Indonesia postpones new levy on gasoline and diesel

JAKARTA, Jan 4 (Reuters) - Indonesia has postponed a new levy on fossil fuels intended to support development of renewable energy resources and improve energy security, its energy minister said on Monday, a day before it had been due to come into effect.

The decision highlights the difficulties President Joko Widodo faces in devising an energy policy for Southeast Asia’s largest economy, the world’s top exporter of thermal coal, while meeting environmental commitments.

“Everyone agrees - it’s just the timing of the implementation that needs to be managed,” Energy Minister Sudirman Said told reporters, referring to a discussion of the matter with President Joko Widodo and other members of his cabinet.

Fuel prices are politically sensitive in Indonesia, and changes typically spark protests and contributed to the downfall of long-serving autocrat and then president Suharto in 1998.

Widodo had requested the levy be delayed until the revision of this year’s budget in order “to avoid controversy”, Said said, who noted that the levy was needed to help bring power to 12,000 villages across the archipelago.

The government had planned to impose a 200 rupiah ($0.0147) tax per litre on sales of RON88 gasoline and 300 rupiah per litre on diesel, that would coincide with a planned reduction in fuel prices. On Monday, however, the government decided to cut fuel prices without imposing the levy.

The new tax will eventually be applied to “all companies that manage fossil energy, including oil, gas and coal,” Said said, noting that further details would be outlined in a government regulation. The levy on coal was due to be introduced later. The government has not said when it will revise this year’s budget.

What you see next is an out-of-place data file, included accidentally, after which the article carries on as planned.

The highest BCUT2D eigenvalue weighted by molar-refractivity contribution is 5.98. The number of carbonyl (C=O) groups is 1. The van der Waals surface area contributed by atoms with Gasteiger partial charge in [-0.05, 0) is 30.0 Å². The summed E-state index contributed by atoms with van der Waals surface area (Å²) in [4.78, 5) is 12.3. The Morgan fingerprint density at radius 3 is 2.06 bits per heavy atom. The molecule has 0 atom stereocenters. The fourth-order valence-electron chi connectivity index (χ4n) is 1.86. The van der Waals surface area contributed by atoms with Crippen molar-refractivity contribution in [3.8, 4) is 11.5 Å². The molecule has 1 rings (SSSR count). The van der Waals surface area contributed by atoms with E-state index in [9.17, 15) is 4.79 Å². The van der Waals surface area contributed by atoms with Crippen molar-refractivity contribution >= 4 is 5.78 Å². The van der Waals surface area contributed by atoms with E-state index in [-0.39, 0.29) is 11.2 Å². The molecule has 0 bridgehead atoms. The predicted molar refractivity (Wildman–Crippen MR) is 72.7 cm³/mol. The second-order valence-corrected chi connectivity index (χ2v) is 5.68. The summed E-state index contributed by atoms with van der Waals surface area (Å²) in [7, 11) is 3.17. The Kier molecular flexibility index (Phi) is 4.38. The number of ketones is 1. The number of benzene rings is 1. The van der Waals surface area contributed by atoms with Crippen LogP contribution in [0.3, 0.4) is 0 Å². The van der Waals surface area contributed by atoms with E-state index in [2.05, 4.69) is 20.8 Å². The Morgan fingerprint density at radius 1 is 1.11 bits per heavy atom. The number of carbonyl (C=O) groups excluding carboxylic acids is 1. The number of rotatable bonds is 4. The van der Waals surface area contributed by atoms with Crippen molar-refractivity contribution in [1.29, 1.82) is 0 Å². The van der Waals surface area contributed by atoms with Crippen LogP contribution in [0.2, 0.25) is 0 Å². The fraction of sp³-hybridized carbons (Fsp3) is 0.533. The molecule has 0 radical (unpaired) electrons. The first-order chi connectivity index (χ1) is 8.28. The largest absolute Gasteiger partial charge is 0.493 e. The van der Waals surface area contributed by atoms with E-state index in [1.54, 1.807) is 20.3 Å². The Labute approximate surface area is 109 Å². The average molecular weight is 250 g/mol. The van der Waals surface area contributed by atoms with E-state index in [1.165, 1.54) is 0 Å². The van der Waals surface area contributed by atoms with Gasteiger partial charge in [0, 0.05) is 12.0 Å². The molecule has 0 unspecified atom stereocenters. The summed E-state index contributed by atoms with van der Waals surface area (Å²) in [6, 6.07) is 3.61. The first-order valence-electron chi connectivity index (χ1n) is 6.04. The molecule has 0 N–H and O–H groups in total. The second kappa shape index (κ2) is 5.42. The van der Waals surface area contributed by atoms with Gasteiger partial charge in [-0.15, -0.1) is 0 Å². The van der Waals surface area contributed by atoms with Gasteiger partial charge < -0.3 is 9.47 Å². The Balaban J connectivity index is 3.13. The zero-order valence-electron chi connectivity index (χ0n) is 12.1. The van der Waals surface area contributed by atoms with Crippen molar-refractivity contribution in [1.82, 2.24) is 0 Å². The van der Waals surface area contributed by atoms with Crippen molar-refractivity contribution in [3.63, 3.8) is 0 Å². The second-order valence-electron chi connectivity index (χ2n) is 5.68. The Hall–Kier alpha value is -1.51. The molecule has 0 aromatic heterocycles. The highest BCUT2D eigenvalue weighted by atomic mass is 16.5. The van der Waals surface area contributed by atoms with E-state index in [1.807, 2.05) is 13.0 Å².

Indonesia is the world’s fifth-largest emitter of greenhouse gases. Planning Minister Sofyan Djalil said the government wants renewable sources to contribute 23 percent of the country’s energy mix by 2025, up from 6 percent in 2014.

“New and renewable energy is expensive now, so it needs a special policy,” Djalil told reporters.

“How about we take some of this money (from fuel sales) to develop new and renewable energy,” he said. “If we don’t do this, the world will be hit with global warming.”

A new tax could add to pressure on Indonesia’s coal industry and potentially reduce output further after a 16 percent slide in 2015, largely driven by low prices.

Said said revenue raised from the new tax could be used to improve access to electricity, to develop strategic energy reserves and to incentivise the energy sector.

Indonesia has pledged to cut greenhouse gas emissions growth by 29 percent by 2030. But it also plans to develop more than 35 gigawatts of new power stations by 2019, almost 80 percent of them coal-fired. (Reporting by Jakarta bureau; Writing by Fergus Jensen; Editing by Susan Fenton)